- The Washington Times - Wednesday, October 9, 2002

HOUSTON One of the biggest mass arrests in this city's history 273 persons hauled in during a predawn raid in mid-August has turned into a financial and emotional trauma for local law enforcement.
The police chief might go to prison for perjury. The captain who led the raid might eventually be fired. Twelve other officers have been relieved of duty. And the city faces millions in potential legal costs.
The 5,300-man Houston Police Department is in turmoil, many aligning themselves behind either Capt. Mark Aguirre or Police Chief Clarence Bradford.
Though relations between the two men who joined the department in 1979 had been less than cordial for years, the big blowup didn't come until Aug. 18, when Capt. Aguirre headed a raid on drag racers who regularly invaded a Kmart parking lot in west Houston.
Just after midnight, the police swooped down on the area, arrested 273 persons, piled them into paddy wagons, took them to jail and had their vehicles towed. It caused an immediate furor. Some said they were just eating at the nearby Sonic drive-in or shopping at Kmart.
Others said the police had set up "no trespassing" signs around the Kmart parking lot only that evening. Lawyers for some of those charged later determined that more than four dozen such signs had been purchased by the police department. The police chief said the raid seemed unnecessary and perhaps even illegal.
Several officers were suspended, pending an investigation. Capt. Aguirre, who led the raid despite the fact it was out of his jurisdiction, later was suspended on charges of interfering with the investigation. Tempers flared. Capt. Aguirre felt he was unfairly singled out, and blamed his troubles on the chief.
Some officers say morale since has never been lower. Other officers deny the inner-department wrangling will last for a long time, but concede that department divisions since the raid are profound and deep.
"I can't believe it has come to this," said one sergeant, speaking on the condition of anonymity. "It's just a tremendous personality conflict that has drawn almost all of us into it. I wish they had just allowed us to do our jobs. I'm not taking sides. But I resent what is happening."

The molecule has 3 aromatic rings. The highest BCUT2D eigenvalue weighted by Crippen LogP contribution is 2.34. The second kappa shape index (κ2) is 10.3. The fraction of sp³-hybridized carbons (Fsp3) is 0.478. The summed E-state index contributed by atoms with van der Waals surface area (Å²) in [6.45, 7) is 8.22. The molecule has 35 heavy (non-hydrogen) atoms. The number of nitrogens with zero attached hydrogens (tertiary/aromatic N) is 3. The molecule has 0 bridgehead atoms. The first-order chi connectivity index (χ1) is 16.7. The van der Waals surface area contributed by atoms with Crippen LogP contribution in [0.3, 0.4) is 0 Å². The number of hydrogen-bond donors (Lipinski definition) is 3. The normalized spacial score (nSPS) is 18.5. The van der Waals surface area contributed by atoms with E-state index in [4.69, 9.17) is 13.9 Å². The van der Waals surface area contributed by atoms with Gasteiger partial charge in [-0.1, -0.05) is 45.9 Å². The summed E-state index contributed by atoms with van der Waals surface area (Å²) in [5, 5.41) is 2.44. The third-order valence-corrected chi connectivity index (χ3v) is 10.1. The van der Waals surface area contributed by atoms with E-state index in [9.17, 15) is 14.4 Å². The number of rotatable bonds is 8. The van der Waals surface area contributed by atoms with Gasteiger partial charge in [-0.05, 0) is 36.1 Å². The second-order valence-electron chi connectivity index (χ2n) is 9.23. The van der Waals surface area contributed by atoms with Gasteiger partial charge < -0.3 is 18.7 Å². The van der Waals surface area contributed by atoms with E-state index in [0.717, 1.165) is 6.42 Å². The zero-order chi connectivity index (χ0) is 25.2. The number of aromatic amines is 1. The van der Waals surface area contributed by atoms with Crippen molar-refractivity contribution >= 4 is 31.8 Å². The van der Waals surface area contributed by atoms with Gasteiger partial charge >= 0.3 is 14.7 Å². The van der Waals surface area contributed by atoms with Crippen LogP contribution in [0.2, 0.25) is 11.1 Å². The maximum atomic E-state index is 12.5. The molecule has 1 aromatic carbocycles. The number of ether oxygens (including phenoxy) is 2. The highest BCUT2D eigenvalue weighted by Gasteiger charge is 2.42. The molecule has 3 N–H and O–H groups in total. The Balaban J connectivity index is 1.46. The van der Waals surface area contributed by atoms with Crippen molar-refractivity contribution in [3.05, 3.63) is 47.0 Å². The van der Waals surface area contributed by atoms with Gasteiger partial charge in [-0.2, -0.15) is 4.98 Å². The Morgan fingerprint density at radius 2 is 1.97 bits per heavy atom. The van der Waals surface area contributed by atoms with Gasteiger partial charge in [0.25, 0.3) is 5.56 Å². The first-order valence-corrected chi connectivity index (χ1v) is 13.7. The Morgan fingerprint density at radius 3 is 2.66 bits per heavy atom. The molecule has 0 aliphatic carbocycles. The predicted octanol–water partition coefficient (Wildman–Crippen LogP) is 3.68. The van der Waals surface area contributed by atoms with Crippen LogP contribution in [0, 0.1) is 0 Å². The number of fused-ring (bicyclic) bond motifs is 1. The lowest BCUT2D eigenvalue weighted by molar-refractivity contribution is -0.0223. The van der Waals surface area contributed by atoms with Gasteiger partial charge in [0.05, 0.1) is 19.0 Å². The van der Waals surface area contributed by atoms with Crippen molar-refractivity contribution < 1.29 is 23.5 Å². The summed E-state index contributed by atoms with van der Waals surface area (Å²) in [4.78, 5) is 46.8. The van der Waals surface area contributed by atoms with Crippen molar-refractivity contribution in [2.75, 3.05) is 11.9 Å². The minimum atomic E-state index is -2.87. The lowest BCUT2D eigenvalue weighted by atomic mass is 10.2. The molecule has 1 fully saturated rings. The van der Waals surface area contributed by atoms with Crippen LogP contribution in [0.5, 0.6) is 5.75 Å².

Steve Sanders, president of the Houston Police Patrolman's Union, calls it "a power struggle" and blames Capt. Aguirre for most of the trouble.
"Aguirre's been a problem child for a number of years here. Bradford has tried to be somewhat lenient. This is what it's got him," Mr. Sanders said.
Some more pointedly describe the captain as "a loose cannon" or "an officer out of control."
The captain's attorney brought to the district attorney's attention a months-old accusation: That the police chief had lied during a Civil Service Board hearing about charges Capt. Aguirre had used abusive language with his subordinates.
In that hearing, Mr. Aguirre's attorney had asked the police chief if he ever used profanity against an assistant chief.
The chief said he had not. Later the assistant chief disagreed. That was the basis for the perjury charge against Chief Bradford.
Some of Chief Bradford's friends are saying such charges would never have been considered if Chief Bradford was not black. They point to the fact the district attorney is white.
"What's happening here is so unfair," said Rusty Hardin, one of the chief's attorneys. He said lawyers report accusations of perjury to the district attorney all the time, with rarely any prosecution seen.
Don Smyth, Harris County assistant district attorney, rejected suggestions of political or personal animus in the decision to try Chief Bradford.
"We took an oath to do the right thing. That's what we do, regardless," he said.
Officer Wayne Mosley of the Houston Police Officers Union, the largest of eight unions within the department, said though the situation was "sticky," he didn't think the fracas had hurt morale.
Meanwhile, city prosecutors have dropped all trespassing and curfew-violation charges for those caught in the raid, and the City Council is working on reimbursing towing charges for some 95 vehicles hauled away that night.


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